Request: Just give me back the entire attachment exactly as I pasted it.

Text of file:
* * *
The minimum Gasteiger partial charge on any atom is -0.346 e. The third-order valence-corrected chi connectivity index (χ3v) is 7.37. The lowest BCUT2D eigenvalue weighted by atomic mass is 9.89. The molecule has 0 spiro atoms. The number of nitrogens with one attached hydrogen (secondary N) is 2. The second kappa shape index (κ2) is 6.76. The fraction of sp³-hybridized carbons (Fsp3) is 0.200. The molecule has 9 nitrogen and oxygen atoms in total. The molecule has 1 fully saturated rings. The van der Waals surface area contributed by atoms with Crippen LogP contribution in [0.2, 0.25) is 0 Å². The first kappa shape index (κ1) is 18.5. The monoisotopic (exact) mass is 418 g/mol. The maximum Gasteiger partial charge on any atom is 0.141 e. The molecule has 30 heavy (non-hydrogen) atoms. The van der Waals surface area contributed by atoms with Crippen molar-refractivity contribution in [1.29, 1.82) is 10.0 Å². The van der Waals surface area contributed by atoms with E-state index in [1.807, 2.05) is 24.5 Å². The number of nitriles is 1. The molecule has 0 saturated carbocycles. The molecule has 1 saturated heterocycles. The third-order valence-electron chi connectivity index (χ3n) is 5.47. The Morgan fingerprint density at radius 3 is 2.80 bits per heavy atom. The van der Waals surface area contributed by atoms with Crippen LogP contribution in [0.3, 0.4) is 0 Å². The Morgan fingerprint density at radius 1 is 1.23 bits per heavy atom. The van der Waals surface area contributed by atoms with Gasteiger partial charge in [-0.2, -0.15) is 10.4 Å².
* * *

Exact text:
The minimum Gasteiger partial charge on any atom is -0.346 e. The third-order valence-corrected chi connectivity index (χ3v) is 7.37. The lowest BCUT2D eigenvalue weighted by atomic mass is 9.89. The molecule has 0 spiro atoms. The number of nitrogens with one attached hydrogen (secondary N) is 2. The second kappa shape index (κ2) is 6.76. The fraction of sp³-hybridized carbons (Fsp3) is 0.200. The molecule has 9 nitrogen and oxygen atoms in total. The molecule has 1 fully saturated rings. The van der Waals surface area contributed by atoms with Crippen LogP contribution in [0.2, 0.25) is 0 Å². The first kappa shape index (κ1) is 18.5. The monoisotopic (exact) mass is 418 g/mol. The maximum Gasteiger partial charge on any atom is 0.141 e. The molecule has 30 heavy (non-hydrogen) atoms. The van der Waals surface area contributed by atoms with Crippen molar-refractivity contribution in [1.29, 1.82) is 10.0 Å². The van der Waals surface area contributed by atoms with E-state index in [1.807, 2.05) is 24.5 Å². The number of nitriles is 1. The molecule has 0 saturated carbocycles. The molecule has 1 saturated heterocycles. The third-order valence-electron chi connectivity index (χ3n) is 5.47. The Morgan fingerprint density at radius 3 is 2.80 bits per heavy atom. The van der Waals surface area contributed by atoms with Crippen LogP contribution in [0.3, 0.4) is 0 Å². The Morgan fingerprint density at radius 1 is 1.23 bits per heavy atom. The van der Waals surface area contributed by atoms with Gasteiger partial charge in [-0.2, -0.15) is 10.4 Å².